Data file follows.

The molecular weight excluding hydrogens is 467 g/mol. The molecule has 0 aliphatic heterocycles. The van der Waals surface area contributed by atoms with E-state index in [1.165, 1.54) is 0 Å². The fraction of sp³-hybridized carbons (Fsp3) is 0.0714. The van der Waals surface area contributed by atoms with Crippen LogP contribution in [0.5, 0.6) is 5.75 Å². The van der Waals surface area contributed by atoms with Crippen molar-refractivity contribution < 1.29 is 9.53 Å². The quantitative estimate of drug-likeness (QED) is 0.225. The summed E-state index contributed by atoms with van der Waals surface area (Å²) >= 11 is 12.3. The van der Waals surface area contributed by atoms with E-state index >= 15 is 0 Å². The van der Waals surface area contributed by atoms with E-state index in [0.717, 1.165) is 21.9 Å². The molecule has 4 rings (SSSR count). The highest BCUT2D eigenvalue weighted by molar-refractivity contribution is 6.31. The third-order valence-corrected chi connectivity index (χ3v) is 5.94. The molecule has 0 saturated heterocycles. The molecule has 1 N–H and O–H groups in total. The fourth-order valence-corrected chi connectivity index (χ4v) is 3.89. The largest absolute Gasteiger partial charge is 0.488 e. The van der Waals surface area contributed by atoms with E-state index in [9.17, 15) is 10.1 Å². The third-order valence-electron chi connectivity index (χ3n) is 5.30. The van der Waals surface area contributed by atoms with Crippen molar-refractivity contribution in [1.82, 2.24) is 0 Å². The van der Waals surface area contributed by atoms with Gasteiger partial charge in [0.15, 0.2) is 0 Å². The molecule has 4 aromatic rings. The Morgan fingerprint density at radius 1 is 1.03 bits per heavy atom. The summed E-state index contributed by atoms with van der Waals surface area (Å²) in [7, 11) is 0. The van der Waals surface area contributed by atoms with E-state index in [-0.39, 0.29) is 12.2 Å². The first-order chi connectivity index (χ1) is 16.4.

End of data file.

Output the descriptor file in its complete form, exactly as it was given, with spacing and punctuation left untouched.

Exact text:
The molecular weight excluding hydrogens is 467 g/mol. The molecule has 0 aliphatic heterocycles. The van der Waals surface area contributed by atoms with E-state index in [1.165, 1.54) is 0 Å². The fraction of sp³-hybridized carbons (Fsp3) is 0.0714. The van der Waals surface area contributed by atoms with Crippen LogP contribution in [0.5, 0.6) is 5.75 Å². The van der Waals surface area contributed by atoms with Crippen molar-refractivity contribution < 1.29 is 9.53 Å². The quantitative estimate of drug-likeness (QED) is 0.225. The summed E-state index contributed by atoms with van der Waals surface area (Å²) >= 11 is 12.3. The van der Waals surface area contributed by atoms with E-state index >= 15 is 0 Å². The van der Waals surface area contributed by atoms with E-state index in [0.717, 1.165) is 21.9 Å². The molecule has 4 rings (SSSR count). The highest BCUT2D eigenvalue weighted by molar-refractivity contribution is 6.31. The third-order valence-corrected chi connectivity index (χ3v) is 5.94. The molecule has 0 saturated heterocycles. The molecule has 1 N–H and O–H groups in total. The fourth-order valence-corrected chi connectivity index (χ4v) is 3.89. The largest absolute Gasteiger partial charge is 0.488 e. The van der Waals surface area contributed by atoms with E-state index in [9.17, 15) is 10.1 Å². The third-order valence-electron chi connectivity index (χ3n) is 5.30. The van der Waals surface area contributed by atoms with Crippen molar-refractivity contribution in [1.82, 2.24) is 0 Å². The van der Waals surface area contributed by atoms with Gasteiger partial charge in [0.15, 0.2) is 0 Å². The molecule has 4 aromatic rings. The Morgan fingerprint density at radius 1 is 1.03 bits per heavy atom. The summed E-state index contributed by atoms with van der Waals surface area (Å²) in [7, 11) is 0. The van der Waals surface area contributed by atoms with E-state index in [-0.39, 0.29) is 12.2 Å². The first-order chi connectivity index (χ1) is 16.4.